• Knight HP:36   Dragon HP:6

Round Four
  • Knight wins initiative and hits the dragon for 8 points of damage, slaying it.
  • Knight HP:36   Dragon HP:0

  • Simultaneous combat has interesting consequences.
  • In either fight, the knight never missed an attack roll, had to roll 10+.
  • House ruling the magic boots gave the knight a nice edge, seriously helped by making both saves. This makes sense though, and is probably how these boots would work in sword & sorcery fiction.
  • The knight took zero damage in the four round second fight mainly due to the dragon rolling very poorly.
  • I initially rolled morale at the end of the third round. The dragon failed and flew away (realistic.) Then I remembered that initiative had to be rolled first, which the knight won, then proceeded to slay the beast. Rolling initiative every round has dynamic effects.
  • The ring of wishes could have been used to nullify the dragon-breath, blind the dragon, put it to sleep, etc. Not the best item for this exercise, that's why I didn't use it.
  • Great little fight, easy to visualize, quick and dramatic not unlike the scene in Sleeping Beauty.

I think the knight's chances of success in this scenario diminish further and further with every edition following B/X & AD&D due to the fact that dragons keep getting bigger and bigger, though I'm not about to put that to the test.

XP & Treasure
  • Slaying the dragon: 1,250 XP
  • 58,000 SP (GP value: 5,800)
  • 20 gems (GP value: 2,610)
  • 40 pieces of jewelry (GP value: 48,000)
  • Total GP value: 56,410. Slightly under the average of 60,000 for a black dragon.
  • Total XP: 57,660. 
Enough for this knight to ascend to 8th level!

Thursday, June 16, 2022

40+ Years Of Trying To Define Hit Points Continues...

What are hit points exactly?

This comes up from time to time on forums, blogs, in person, everywhere. It's one of the age-old D&D questions.

The common response is usually something like this -- Hit points are a mixture of luck, endurance, and combat skill. 

  • Luck? -- perhaps, but then, shouldn't halflings have a shit-ton?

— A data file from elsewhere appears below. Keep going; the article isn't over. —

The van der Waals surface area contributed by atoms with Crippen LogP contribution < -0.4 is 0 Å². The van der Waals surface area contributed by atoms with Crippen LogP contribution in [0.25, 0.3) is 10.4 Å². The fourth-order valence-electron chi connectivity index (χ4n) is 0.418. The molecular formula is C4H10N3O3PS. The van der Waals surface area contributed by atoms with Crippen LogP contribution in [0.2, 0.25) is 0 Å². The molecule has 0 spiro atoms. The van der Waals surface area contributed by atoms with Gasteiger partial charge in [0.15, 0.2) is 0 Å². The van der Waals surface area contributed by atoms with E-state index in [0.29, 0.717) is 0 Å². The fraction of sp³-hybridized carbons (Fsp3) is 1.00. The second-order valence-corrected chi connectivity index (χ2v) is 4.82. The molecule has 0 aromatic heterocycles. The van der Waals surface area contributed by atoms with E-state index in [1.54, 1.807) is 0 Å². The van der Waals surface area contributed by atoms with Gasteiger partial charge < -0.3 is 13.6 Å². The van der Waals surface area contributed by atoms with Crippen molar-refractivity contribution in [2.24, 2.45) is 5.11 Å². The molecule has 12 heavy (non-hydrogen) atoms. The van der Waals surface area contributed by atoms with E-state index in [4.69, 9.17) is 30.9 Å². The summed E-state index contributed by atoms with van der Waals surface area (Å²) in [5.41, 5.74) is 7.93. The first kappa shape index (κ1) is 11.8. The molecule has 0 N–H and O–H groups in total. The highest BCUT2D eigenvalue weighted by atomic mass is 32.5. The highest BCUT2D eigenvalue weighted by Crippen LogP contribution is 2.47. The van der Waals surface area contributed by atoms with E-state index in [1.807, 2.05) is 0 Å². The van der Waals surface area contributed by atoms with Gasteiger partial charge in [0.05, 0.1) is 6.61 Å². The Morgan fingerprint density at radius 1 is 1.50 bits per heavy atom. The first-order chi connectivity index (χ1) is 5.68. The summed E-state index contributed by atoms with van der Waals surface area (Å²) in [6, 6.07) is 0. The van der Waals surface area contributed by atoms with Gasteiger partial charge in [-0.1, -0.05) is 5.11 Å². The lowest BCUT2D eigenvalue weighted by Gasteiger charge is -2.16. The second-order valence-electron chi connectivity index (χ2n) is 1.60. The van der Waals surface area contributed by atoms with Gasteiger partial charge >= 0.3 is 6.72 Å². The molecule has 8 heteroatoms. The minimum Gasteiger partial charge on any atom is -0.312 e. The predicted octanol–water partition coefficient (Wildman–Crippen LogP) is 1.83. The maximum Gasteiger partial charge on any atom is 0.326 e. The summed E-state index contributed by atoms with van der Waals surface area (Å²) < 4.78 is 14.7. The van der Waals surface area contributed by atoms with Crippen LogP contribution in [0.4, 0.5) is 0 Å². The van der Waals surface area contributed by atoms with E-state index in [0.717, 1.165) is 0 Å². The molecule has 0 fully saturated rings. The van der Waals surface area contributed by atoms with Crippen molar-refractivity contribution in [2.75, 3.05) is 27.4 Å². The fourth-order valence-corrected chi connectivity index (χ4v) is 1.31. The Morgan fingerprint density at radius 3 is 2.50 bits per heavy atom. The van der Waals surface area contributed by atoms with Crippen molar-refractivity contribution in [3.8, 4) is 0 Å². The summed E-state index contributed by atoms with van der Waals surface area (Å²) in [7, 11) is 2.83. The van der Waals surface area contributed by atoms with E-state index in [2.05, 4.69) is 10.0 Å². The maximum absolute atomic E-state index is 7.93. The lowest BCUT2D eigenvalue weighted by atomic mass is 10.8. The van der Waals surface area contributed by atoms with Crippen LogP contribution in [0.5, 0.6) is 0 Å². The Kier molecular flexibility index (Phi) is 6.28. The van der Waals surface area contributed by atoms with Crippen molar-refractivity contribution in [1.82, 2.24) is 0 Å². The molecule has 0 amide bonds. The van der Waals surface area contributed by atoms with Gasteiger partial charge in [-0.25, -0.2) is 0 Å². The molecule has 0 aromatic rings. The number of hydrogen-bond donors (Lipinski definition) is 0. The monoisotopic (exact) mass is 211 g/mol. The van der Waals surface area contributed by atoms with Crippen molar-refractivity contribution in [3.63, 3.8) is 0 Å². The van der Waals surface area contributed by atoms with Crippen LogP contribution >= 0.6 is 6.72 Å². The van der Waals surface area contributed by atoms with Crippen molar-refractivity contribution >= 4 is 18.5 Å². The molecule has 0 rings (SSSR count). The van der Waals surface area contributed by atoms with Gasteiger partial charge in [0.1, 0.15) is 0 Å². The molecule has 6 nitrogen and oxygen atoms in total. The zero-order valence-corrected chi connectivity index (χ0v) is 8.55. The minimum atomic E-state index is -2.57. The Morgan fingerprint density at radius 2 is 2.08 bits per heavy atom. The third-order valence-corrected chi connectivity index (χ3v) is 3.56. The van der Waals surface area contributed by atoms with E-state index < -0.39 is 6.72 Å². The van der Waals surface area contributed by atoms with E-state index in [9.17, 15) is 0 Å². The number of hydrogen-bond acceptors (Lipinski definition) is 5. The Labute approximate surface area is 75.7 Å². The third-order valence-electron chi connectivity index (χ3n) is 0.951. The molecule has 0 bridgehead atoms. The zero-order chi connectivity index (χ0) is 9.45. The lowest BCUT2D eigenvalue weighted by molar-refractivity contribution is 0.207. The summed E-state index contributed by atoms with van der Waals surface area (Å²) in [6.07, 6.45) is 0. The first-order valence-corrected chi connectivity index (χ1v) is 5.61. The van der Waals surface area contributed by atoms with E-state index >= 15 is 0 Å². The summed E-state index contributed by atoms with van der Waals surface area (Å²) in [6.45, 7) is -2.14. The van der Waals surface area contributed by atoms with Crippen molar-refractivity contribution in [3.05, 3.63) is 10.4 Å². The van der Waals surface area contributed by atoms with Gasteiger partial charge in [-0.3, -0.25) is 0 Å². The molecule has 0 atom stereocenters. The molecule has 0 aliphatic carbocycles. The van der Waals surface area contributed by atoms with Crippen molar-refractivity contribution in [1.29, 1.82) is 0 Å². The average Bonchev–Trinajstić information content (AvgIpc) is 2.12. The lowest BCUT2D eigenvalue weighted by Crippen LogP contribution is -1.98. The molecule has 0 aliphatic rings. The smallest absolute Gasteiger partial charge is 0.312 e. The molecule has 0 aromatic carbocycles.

• Endurance? -- that's certainly a part of it.
  • Combat skill? -- this actually makes the most sense, according to the game's mechanics in the fact that martials get the most hit points. In this case it represents your ability to dodge, parry, and roll with it. As you gain levels, you get more hit points, meaning, you're becoming a better fighter. Kind of boring, but that should be the end of it.

It's the inconsistencies that keep this question alive.

If it is luck, endurance, combat skill, and not "meat points" then why do smaller creatures have fewer hit points than larger ones? Is an elephant a luckier, more skilled combatant than a badger? A troll has far more hit points than a pixie. Pixies might be small and hard to hit, but once you "hit" them, they're dead. Seems like meat points to me.

You could interject here and say, shut up and enjoy the game (or even better -- play GURPS) and you would not be wrong. Just keep reading...

Hit points work just fine as meat points... until you have, say 100, 150, 300, etc. Then things get harder to justify. On a side note, I find it fascinating that with every new edition of the game, hit point bloat gets worse and worse. 4th Edition was the worst offender (at just about everything) but 5th Edition only dialed it back a little. Can these people not design a fun game without everything having hundreds and hundreds of hit points? Still trying to emulate fantasy computer games that ironically started off trying to emulate you...

When people concern themselves with the vagueness of hit points, what they actually crave, I think, is a bit of realism (though I use the word "realism" perhaps "grit" is the better term, because ultimately, there's nothing realistic here.) 

They want to see blood. The more vague combat gets, the less fun it is. Players want to know, "Did my sword actually hit the ogre this time, or do I only get to actually hit the ogre when it dies?" When that minotaur scored a critical hit with it's massive battle-axe, what in actuality, just happened to me? Did he simply swing so close to my head that it rattled my nerves for 18 points of damage?